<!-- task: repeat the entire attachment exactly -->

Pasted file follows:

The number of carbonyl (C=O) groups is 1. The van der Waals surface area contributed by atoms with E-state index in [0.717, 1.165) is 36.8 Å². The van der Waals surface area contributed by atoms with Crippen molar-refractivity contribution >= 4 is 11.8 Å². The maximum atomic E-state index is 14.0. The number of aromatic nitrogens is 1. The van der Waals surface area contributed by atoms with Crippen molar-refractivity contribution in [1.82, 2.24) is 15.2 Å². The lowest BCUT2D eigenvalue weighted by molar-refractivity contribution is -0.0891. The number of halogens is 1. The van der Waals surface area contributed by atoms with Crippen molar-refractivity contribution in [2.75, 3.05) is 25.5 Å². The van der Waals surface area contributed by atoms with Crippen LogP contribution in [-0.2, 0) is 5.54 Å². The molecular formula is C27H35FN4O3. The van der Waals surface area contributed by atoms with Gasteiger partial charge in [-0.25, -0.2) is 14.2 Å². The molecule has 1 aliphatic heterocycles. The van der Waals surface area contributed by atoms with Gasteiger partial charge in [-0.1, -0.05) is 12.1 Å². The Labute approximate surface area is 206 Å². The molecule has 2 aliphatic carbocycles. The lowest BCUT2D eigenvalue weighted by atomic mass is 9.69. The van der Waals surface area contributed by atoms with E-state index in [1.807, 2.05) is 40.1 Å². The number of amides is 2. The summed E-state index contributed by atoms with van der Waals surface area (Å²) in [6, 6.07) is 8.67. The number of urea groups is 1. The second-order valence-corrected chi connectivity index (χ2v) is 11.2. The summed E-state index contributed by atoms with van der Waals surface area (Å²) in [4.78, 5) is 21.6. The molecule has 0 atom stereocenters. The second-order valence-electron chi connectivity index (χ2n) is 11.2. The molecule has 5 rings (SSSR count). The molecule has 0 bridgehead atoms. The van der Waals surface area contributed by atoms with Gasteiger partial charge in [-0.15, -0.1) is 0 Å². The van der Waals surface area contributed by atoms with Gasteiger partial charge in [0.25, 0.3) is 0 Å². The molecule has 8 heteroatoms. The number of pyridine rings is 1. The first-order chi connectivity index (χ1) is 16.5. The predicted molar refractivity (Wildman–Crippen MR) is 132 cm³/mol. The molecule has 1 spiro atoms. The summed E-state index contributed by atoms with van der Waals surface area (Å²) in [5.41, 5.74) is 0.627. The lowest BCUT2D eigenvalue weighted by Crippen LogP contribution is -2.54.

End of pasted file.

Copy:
The number of carbonyl (C=O) groups is 1. The van der Waals surface area contributed by atoms with E-state index in [0.717, 1.165) is 36.8 Å². The van der Waals surface area contributed by atoms with Crippen molar-refractivity contribution >= 4 is 11.8 Å². The maximum atomic E-state index is 14.0. The number of aromatic nitrogens is 1. The van der Waals surface area contributed by atoms with Crippen molar-refractivity contribution in [1.82, 2.24) is 15.2 Å². The lowest BCUT2D eigenvalue weighted by molar-refractivity contribution is -0.0891. The number of halogens is 1. The van der Waals surface area contributed by atoms with Crippen molar-refractivity contribution in [2.75, 3.05) is 25.5 Å². The van der Waals surface area contributed by atoms with Crippen LogP contribution in [-0.2, 0) is 5.54 Å². The molecular formula is C27H35FN4O3. The van der Waals surface area contributed by atoms with Gasteiger partial charge in [-0.25, -0.2) is 14.2 Å². The molecule has 1 aliphatic heterocycles. The van der Waals surface area contributed by atoms with Gasteiger partial charge in [-0.1, -0.05) is 12.1 Å². The Labute approximate surface area is 206 Å². The molecule has 2 aliphatic carbocycles. The lowest BCUT2D eigenvalue weighted by atomic mass is 9.69. The van der Waals surface area contributed by atoms with E-state index in [1.807, 2.05) is 40.1 Å². The number of amides is 2. The summed E-state index contributed by atoms with van der Waals surface area (Å²) in [6, 6.07) is 8.67. The number of urea groups is 1. The second-order valence-corrected chi connectivity index (χ2v) is 11.2. The summed E-state index contributed by atoms with van der Waals surface area (Å²) in [4.78, 5) is 21.6. The molecule has 0 atom stereocenters. The second-order valence-electron chi connectivity index (χ2n) is 11.2. The molecule has 5 rings (SSSR count). The molecule has 0 bridgehead atoms. The van der Waals surface area contributed by atoms with Gasteiger partial charge in [-0.15, -0.1) is 0 Å². The van der Waals surface area contributed by atoms with Gasteiger partial charge in [0.25, 0.3) is 0 Å². The molecule has 8 heteroatoms. The number of pyridine rings is 1. The first-order chi connectivity index (χ1) is 16.5. The predicted molar refractivity (Wildman–Crippen MR) is 132 cm³/mol. The molecule has 1 spiro atoms. The summed E-state index contributed by atoms with van der Waals surface area (Å²) in [5.41, 5.74) is 0.627. The lowest BCUT2D eigenvalue weighted by Crippen LogP contribution is -2.54.